Costa Line

The Last Ocean Liners


 

Costa Line The great wave of migration after World War II from Europe to South America convinced the Costa Line (Linea "C") of Italy to enter the passenger ship business. Starting with the 12,000-ton Anna C, a converted passenger and cargo liner, the Costa Line purchased additional second-hand vessels as the trade grew. The Costa family believed that offering good hospitality would bring them success. They offered friendly service by an Italian crew with plenty of good Italian cooking. By the mid-1950s the demand had increased to the point where they ordered the Federico C in 1956, their first brand new ocean liner.

Costa Line Federico C was built at the same renowned Genoa shipyard as the Italian Line ships of the 1950s with plans that were influenced by the stylish Andrea Doria and Cristoforo Colombo. The new Federico C entered service on the Italy to South America route in March 1958, but in 1966 she was reassigned to a new mid-Atlantic route from Italy to the West Indies and Florida from spring through fall, cruising from Port Everglades (Ft. Lauderdale) to the Caribbean in the winter.

Costa Line With a stellar reputation, Costa Line ordered a larger ocean liner for the booming South America run, the beautiful Eugenio C. Influenced by several other Italian liners, especially the similar Oceanic of 1965 produced by the same shipyard, the new Costa ship entered service in 1966. She was the fastest ocean liner on the South Atlantic, at least two days faster than the Italian Line competition. Her normal schedule was from Naples to Genoa & Cannes (1 day), Barcelona (2 days), Lisbon (3 days) then southwest across the Atlantic to Rio de Janeiro (10 days), Santos (11 days), Montevideo (12 days) and Buenos Aires (13 days).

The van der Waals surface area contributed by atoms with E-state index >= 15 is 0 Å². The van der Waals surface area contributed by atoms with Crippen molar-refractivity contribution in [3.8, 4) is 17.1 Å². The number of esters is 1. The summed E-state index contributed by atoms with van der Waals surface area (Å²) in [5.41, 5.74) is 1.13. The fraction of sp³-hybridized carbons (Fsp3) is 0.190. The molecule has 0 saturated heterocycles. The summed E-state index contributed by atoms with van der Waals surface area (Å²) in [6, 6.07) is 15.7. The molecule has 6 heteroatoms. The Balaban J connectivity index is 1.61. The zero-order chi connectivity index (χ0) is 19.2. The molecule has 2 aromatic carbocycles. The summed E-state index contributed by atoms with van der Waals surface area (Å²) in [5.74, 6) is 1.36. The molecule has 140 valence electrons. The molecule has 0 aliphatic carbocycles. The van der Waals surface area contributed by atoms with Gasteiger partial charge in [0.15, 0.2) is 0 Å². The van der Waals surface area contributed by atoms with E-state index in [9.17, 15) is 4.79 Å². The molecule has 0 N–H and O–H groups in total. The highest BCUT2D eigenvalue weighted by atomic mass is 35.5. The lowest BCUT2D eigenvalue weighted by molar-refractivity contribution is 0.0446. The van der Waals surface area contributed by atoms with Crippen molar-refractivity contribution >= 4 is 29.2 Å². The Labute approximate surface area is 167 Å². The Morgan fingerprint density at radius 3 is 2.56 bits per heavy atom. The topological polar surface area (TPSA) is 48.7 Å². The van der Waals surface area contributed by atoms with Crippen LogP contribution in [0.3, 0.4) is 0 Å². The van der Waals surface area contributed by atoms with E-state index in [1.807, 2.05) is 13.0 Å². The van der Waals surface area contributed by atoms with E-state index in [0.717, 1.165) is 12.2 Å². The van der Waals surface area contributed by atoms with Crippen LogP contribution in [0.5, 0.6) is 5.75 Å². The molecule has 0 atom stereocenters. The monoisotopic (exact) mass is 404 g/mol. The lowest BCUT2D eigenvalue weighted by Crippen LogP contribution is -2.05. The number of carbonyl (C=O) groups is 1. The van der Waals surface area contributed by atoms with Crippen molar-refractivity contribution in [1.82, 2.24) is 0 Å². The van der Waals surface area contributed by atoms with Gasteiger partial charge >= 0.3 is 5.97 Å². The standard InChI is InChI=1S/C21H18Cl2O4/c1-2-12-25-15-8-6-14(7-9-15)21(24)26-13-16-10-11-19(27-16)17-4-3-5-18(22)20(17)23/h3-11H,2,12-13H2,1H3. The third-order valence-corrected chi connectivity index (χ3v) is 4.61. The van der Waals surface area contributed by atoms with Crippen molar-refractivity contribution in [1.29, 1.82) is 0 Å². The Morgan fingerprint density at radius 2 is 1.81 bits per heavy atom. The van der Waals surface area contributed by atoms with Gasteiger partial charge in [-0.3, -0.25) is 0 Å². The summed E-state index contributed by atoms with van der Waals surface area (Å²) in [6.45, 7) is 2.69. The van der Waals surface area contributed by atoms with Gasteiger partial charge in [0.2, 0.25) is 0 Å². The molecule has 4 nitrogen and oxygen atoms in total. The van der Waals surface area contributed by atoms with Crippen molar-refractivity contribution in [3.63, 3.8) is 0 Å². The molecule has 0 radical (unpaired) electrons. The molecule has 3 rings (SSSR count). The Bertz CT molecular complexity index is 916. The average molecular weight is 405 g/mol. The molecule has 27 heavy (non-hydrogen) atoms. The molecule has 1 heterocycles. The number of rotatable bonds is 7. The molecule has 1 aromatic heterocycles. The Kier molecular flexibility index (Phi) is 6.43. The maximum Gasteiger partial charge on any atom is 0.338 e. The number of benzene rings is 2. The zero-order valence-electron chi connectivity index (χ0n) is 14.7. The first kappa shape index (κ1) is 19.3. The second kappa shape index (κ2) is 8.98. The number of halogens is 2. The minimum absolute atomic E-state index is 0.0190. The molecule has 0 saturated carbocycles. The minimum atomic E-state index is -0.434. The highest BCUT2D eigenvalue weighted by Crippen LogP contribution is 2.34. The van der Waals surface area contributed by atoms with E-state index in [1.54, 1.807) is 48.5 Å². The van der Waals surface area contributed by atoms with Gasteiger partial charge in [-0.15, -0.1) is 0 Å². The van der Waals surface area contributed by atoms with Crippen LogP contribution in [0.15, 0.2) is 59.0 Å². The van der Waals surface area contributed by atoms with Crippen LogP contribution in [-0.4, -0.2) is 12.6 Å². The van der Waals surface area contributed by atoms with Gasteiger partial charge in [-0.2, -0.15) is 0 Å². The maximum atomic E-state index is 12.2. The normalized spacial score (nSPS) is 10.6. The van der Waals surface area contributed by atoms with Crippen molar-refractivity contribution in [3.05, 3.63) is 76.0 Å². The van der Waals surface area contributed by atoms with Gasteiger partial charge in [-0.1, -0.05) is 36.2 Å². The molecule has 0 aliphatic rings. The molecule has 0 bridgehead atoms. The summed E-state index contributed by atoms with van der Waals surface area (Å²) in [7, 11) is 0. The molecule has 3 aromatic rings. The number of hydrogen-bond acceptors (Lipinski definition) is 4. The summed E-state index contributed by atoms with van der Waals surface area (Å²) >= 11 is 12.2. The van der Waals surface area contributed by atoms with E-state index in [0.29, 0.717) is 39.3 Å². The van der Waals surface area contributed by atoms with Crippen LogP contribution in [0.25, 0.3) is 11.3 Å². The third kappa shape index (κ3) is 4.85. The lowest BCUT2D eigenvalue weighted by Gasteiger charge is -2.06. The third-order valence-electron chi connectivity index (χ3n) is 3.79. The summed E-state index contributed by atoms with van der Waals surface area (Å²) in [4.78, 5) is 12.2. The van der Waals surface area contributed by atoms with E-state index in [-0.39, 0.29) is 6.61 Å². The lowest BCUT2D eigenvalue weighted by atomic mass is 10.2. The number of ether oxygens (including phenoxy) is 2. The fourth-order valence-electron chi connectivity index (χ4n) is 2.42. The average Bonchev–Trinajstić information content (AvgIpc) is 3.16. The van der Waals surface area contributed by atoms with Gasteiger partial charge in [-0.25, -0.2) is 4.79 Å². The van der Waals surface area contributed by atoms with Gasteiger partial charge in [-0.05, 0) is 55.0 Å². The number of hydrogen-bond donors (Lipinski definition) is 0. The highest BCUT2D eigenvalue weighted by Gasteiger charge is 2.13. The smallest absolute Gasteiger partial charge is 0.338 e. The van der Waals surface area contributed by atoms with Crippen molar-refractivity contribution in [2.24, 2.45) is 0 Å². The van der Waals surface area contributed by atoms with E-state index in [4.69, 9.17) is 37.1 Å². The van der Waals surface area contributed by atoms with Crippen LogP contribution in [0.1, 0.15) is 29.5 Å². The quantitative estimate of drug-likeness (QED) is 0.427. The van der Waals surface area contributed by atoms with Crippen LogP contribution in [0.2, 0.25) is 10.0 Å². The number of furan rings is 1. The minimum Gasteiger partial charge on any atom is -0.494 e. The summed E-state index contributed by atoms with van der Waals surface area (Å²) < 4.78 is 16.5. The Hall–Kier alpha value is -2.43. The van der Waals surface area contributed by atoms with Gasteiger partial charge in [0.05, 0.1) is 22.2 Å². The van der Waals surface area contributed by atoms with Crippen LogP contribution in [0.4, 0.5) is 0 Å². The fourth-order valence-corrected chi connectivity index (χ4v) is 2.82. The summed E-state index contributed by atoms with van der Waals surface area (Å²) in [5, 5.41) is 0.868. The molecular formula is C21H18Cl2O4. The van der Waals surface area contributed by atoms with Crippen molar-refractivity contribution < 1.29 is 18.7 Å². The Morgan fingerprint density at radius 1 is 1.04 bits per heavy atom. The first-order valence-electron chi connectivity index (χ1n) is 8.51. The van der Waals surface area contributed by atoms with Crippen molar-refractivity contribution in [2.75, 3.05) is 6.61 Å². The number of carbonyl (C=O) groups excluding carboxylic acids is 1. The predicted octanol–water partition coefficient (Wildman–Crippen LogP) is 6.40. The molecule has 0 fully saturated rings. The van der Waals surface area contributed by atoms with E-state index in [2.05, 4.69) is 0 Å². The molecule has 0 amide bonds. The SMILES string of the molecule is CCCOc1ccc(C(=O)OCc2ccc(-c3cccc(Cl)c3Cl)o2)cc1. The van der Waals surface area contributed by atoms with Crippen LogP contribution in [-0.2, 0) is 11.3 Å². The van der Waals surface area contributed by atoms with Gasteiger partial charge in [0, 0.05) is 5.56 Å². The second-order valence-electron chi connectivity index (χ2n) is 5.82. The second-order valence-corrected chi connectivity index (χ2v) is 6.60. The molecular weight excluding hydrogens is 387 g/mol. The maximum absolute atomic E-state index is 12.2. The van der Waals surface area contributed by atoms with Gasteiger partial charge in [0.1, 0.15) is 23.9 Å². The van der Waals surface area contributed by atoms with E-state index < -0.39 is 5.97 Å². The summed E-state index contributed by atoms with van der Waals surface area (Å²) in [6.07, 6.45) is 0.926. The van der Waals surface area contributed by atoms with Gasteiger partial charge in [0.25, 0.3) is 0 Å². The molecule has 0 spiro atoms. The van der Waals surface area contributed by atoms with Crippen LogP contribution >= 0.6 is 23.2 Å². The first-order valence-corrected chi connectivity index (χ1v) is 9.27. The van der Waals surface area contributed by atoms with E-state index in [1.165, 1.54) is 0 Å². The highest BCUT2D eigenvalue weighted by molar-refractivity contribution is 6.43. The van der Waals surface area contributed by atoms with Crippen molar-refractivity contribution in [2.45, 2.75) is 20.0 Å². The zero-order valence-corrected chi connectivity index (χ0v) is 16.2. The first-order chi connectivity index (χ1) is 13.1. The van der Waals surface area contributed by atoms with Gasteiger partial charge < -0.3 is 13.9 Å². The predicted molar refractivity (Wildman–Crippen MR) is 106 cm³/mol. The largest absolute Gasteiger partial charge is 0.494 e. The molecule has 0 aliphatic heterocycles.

Costa Line Most of Eugenio C's public rooms were on the Lounge Deck, including the First class "Ambra" ballroom and "Rubino" bar lounge plus a card room and writing room. The Cabin class "Opale" lounge and separate bar, writing and card rooms followed. Aft was the Tourist class "Turchese" lounge and bar, veranda bar and swimming pool. First class had a spacious pool area, gym and tavern midship up on the Lido Deck while the Cabin class pool and veranda bar were on Sun Deck aft. Each class had its own dining room on Restaurant Deck.

Costa Line In the meantime, Enrico C also entered service in 1966, purchased second hand from the French, as a smaller consort for the Eugenio C. Along the way, Costa Line were pioneers in the cruise industry deploying their little 6,800-ton Franca C at Port Everglades for Caribbean cruises as early as 1959.


Sample minimum one-way fares from Genoa to Buenos Aires: First class $465; Tourist class $270; from Ft. Lauderdale to Naples: First class $420; Tourist class $265; Fares are per person in U.S. dollars as of spring 1969.


Continue to the ships below ...



Go to Costa Line sailing schedules or select schedules by ship below:


Federico C - 1958 - Costa Line
Federico C Costa Line
Built: 1958 by Ansaldo SpA, Sestri Ponente, Italy Gross tons: 20416 Length: 606ft (185m) Width: 78ft (24m) Draft: 28ft (9m) Speed: 21kn Power: 30000 shp Propulsion: Steam turbines twin screw Passengers: 243 First 300 Cabin 736 Tourist End of service: Cruising only from 1972; sold 1983
 

Eugenio C - 1966 - Costa Line
Eugenio C Costa Line
Built: 1966 by Cantieri Riuniti dell'Adriatico, Monfalcone, Italy Gross tons: 30567 Length: 713ft (217m) Width: 96ft (29m) Draft: 29ft (9m) Speed: 27kn Power: 60500 shp Propulsion: Steam turbines twin screw Passengers: 178 First 356 Cabin 1102 Tourist End of service: Cruising only from 1984; sold 1996
 

Enrico C - 1951 - Costa Line
Enrico C Costa Line
Built: 1951 by Swan Hunter & Wigham Richardson, Newcastle, England Gross tons: 13607 Length: 580ft (177m) Width: 73ft (22m) Draft: 26ft (8m) Speed: 18kn Power: 15000 shp Propulsion: Steam turbines twin screw Passengers: 218 First 980 Tourist End of service: Cruising only from 1979; sold 1994